Valley of the Goblins, Observation Point - Valley of the Goblins, Goblin Valley, Utah
Valley of the Goblins - 1.0 miles
Observation Point - Valley of the Goblins
|Round-Trip Length:||1.0 miles (cross country travel only - distance will vary by route)|
|Start-End Elevation:||4,957' - 4,892' (4,957' max elevation)|
|Elevation Change:||-65' net elevation loss (total elevation gain will vary by route)|
Valley of the Goblins - 1.0 Miles Round-Trip
170 million years ago Goblin Valley was a tidal flat between a massive inland sea to the north, and continental mountains and hills to the west. Eroded debris from these highlands was deposited by the ebb and flow of the sea, and compressed into alternating layers of sandstone, siltstone, and shale.
Entrada Sandstone is a formation in the San Rafael Group deposited during the Jurassic period 180 - 140 million years ago. Entrada is a fine, dark-red sandstone with aggregates of gypsum, various shale types, and small amounts of quartz and clay. Its red hue primarily comes from hematite, an iron oxide.
Joint or fracture patterns in the Entrada bed created zones of weakness, with sharp edges and corners seeing greater exposure to erosive forces. Asymmetrical erosion produced spherical-shaped goblins through a process called spheroidal weathering.
Softer shale and siltstone beds eroded faster than overlying layers, creating narrow pedestals on which the harder layers rest, and the mushroom-like appearance of the goblins we see today.
There are no trails in the Valley of the Goblins - visitors are free to explore the formations of Goblin Valley on their own. From Observation Point, simply drop into the valley and wander through the rock gardens. The valley runs north-south, with three sub-valleys delineated by ridges and washes.
Most visitors stay in the main amphitheater just below the parking lot, but those in good condition can head south into more remote, rugged areas.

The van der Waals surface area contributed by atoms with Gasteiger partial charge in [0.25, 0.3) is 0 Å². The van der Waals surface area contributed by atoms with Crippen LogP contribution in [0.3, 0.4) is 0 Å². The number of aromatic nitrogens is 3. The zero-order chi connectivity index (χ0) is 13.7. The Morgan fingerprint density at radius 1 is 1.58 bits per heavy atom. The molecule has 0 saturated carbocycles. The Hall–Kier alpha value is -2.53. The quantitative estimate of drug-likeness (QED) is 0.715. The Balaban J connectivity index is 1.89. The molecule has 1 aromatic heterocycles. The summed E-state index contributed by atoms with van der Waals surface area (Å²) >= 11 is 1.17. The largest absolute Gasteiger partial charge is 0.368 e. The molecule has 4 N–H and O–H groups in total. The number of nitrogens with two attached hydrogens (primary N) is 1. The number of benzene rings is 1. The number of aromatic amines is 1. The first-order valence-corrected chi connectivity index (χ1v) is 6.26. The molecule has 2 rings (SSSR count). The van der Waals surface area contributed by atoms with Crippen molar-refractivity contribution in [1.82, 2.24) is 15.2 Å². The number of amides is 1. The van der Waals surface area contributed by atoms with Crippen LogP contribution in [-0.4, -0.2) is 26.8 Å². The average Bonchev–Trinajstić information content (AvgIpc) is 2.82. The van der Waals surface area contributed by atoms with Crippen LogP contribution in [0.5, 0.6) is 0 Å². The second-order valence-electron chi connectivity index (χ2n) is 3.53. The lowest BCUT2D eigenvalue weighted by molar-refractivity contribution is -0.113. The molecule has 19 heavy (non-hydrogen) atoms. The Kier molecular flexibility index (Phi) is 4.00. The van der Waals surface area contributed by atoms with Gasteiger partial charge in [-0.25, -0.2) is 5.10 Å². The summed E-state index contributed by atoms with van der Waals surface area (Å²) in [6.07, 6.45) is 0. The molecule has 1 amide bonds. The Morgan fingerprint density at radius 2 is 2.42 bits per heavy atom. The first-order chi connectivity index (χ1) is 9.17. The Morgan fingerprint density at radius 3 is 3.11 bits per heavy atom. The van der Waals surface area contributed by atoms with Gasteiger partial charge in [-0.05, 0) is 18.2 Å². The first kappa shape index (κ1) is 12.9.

While macro-navigation is fairly intuitive, it's quite possible to become disoriented in the minutiae. Know your limits and abilities before setting out. Always carry extra water, a hat, sunglasses, and sun protection when exploring the goblins.
- N38 33.833 W110 42.217 — 0.0 miles : Observation Point Trailhead
- N38 33.563 W110 42.184 — .3 miles : Valley #1
- N38 33.341 W110 42.266 — .7 miles : Valley #2
- N38 33.089 W110 42.242 — 1.3 miles : Valley #3
- Lighting is best in early morning, late afternoon, after rainstorms, and on full moons.
- Crowds build early and last throughout the day, especially on weekends April - early September. Consider entering Valley of the Goblins from the Curtis Bench Trail, which begins at the campground and leads to a remote area on the south end of Valley #1.
- Goblin Valley was discovered by westerners in the late 1920s by Arthur Chaffin and two companions while searching for an alternative route between Green River and Caineville. In 1949 Chaffin returned and spent several days exploring and documenting the valley. Publicity soon attracted visitors, and in 1954 it was proposed that Goblin Valley be protected from vandalism. The state of Utah later acquired the property and officially designated a state park on August 24, 1964.
Camping and Backpacking Information
- Camping is permitted in developed areas only. Backcountry camping is not permitted in Goblin Valley State Park.
- $16 per night : $8 per extra vehicle
- There are 24 sites and 2 yurts ($60 per night). Yurts sleep 5.
- Pay showers are available.
- Backcountry camping is permitted just outside the Park on BLM land, and in the San Rafael Swell. There are also several well-established car camping sites on these lands.
- Concessions and supplies are very limited in the Park. The closest towns with supplies are Hanksville (34 miles) and Green River (42 miles).
Rules and Regulations
$7 Per Vehicle
$4 Per Vehicle with a Utah senior 62+
$16 for overnight campground : $8 per extra vehicle
Dogs are permitted on trails and lands within Goblin Valley State Park. Dogs must be leashed and never left unattended, especially in cars.
Directions to Trailhead
Goblin Valley State Park is located 41.9 miles from Exit #149 on I-70 near Hanksville, Utah.
From I-70, exit #149 and turn south on HWY 24 toward Hanksville. Drive 24.8 miles south to the turnoff for Goblin Valley. Drive 5.3 miles west to Temple Mt Junction. Turn left and drive 11.8 miles to the Visitor Center and Entrance Station. Follow signs to the Campground Picnic Area (Entrada Canyon Trailhead) or Observation Point and Valley of the Goblins.
Goblin Valley State Park is located approximately 215 miles from Salt Lake City UT, 50 miles from Green River UT, and 400 miles from Denver.
Goblin Valley State Park
c/o Green River State Park
P.O. Box 637
Green River, UT 84525-0637
435.275.4584 - main line
801.322.3770 - camping reservations
800.322-3770 - toll-free camping reservations
Utah State Parks and Recreation
PO Box 146001
Salt Lake City, UT 84114-601
Bureau of Land Management
125 S. 600 W.
Price, UT 84501